• Students are required to attend each lecture and laboratory unless given special permission.
  • Students seeking special consideration should be able to provide medical certificates.

Human Swine Flu (H1N1 Influenza 09) UNSW Health Advice

“Anyone with an acute respiratory illness and a fever should stay at home until they have not had a fever for 24 hours (this means a 24 hour fever-free period without medications such as paracetamol and cold and flu tablets).”
  • Students must wear a white lab coat and closed footwear in research laboratories and comply at all times with SOMS occupational health and safety requirements (found on SOMS website).

Group Assignment Submission

  • Late Assignments will be penalized by 5% / day late.

Occupational Health and Safety (OHS)

Equity and Diversity

  • Those students who have a disability that requires some adjustment in their teaching or learning environment are encouraged to discuss their study needs with the course convener prior to, or at the commencement of, their course, or with the Equity Officer (Disability) in the Equity and Diversity Unit (9385 4734) or on the web:
  • Issues to be discussed may include access to materials, signers or note-takers, the provision of services and additional exam and assessment arrangements.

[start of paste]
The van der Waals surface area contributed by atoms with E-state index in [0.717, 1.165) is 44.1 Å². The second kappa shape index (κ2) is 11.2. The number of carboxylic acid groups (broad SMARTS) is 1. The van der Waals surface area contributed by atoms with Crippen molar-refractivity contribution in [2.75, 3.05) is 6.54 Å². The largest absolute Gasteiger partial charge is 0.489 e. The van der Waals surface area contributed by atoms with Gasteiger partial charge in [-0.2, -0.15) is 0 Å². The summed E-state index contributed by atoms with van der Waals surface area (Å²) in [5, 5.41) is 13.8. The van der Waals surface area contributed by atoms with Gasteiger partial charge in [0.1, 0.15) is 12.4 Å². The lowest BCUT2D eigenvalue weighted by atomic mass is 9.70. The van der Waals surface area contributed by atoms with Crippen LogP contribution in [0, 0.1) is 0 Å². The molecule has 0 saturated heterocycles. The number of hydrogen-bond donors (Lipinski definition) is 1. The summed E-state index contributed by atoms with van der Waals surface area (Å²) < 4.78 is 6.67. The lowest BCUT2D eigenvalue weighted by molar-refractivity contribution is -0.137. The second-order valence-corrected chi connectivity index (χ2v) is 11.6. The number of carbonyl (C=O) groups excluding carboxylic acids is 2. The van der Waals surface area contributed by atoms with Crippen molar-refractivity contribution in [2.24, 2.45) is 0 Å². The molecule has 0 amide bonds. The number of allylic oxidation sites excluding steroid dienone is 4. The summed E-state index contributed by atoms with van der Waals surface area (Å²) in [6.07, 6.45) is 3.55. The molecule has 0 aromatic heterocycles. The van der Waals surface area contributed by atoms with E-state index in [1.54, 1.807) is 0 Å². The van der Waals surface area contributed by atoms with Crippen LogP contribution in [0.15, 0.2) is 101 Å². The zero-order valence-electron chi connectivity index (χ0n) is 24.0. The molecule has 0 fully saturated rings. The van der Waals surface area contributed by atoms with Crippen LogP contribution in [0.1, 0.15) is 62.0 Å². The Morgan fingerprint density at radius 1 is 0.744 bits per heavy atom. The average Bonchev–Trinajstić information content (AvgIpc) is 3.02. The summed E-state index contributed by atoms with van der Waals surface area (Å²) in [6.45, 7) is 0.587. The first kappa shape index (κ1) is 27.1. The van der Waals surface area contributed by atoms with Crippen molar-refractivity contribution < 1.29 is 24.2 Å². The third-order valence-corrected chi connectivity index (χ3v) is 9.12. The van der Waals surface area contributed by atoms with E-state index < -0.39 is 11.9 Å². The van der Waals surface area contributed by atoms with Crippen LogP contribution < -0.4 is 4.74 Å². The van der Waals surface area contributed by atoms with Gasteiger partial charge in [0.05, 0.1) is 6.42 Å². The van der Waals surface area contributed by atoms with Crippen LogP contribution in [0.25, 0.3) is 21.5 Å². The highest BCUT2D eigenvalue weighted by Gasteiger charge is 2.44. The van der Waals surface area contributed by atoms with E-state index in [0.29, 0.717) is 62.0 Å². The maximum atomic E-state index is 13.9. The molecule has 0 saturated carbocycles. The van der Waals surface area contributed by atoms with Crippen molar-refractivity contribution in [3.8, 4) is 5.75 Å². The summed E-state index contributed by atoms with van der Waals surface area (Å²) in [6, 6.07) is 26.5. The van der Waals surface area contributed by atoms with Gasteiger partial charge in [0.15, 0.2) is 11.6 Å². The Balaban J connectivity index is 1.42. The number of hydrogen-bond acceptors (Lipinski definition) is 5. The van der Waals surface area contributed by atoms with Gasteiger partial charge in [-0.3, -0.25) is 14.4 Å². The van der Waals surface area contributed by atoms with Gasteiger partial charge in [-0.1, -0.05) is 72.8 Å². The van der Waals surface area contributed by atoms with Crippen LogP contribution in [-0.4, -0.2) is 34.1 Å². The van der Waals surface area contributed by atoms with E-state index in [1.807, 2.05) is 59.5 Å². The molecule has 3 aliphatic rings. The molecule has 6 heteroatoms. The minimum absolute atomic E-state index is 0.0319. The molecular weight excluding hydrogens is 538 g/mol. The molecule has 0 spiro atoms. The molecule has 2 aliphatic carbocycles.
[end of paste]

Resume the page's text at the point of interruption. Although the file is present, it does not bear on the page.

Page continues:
• Early notification is essential to enable any necessary adjustments to be made.


  • UNSW Embryology is an online resource I have developed to aid your own independent learning, please explore its content. It not only has the usual lecture slides, but also podcast broadcasts, lab project support, online external resources (included complete Embryology textbooks), access and searching of the current literature (both research and reviews) and much more.
  • New content will gradually be added to this current site and will contain links to UNSW Embryology resources.

Glossary Links

Glossary: A | B | C | D | E | F | G | H | I | J | K | L | M | N | O | P | Q | R | S | T | U | V | W | X | Y | Z | Numbers | Symbols | Term Link

Course Content 2009

Embryology Introduction | Cell Division/Fertilization | Cell Division/Fertilization | Week 1&2 Development | Week 3 Development | Lab 2 | Mesoderm Development | Ectoderm, Early Neural, Neural Crest | Lab 3 | Early Vascular Development | Placenta | Lab 4 | Endoderm, Early Gastrointestinal | Respiratory Development | Lab 5 | Head Development | Neural Crest Development | Lab 6 | Musculoskeletal Development | Limb Development | Lab 7 | Kidney | Genital | Lab 8 | Sensory - Ear | Integumentary | Lab 9 | Sensory - Eye | Endocrine | Lab 10 | Late Vascular Development | Fetal | Lab 11 | Birth, Postnatal | Revision | Lab 12 | Lecture Audio | Course Timetable

Cite this page: Hill, M.A. (2024, May 18) Embryology ANAT2341 Embryology 2009. Retrieved from

What Links Here?
© Dr Mark Hill 2024, UNSW Embryology ISBN: 978 0 7334 2609 4 - UNSW CRICOS Provider Code No. 00098G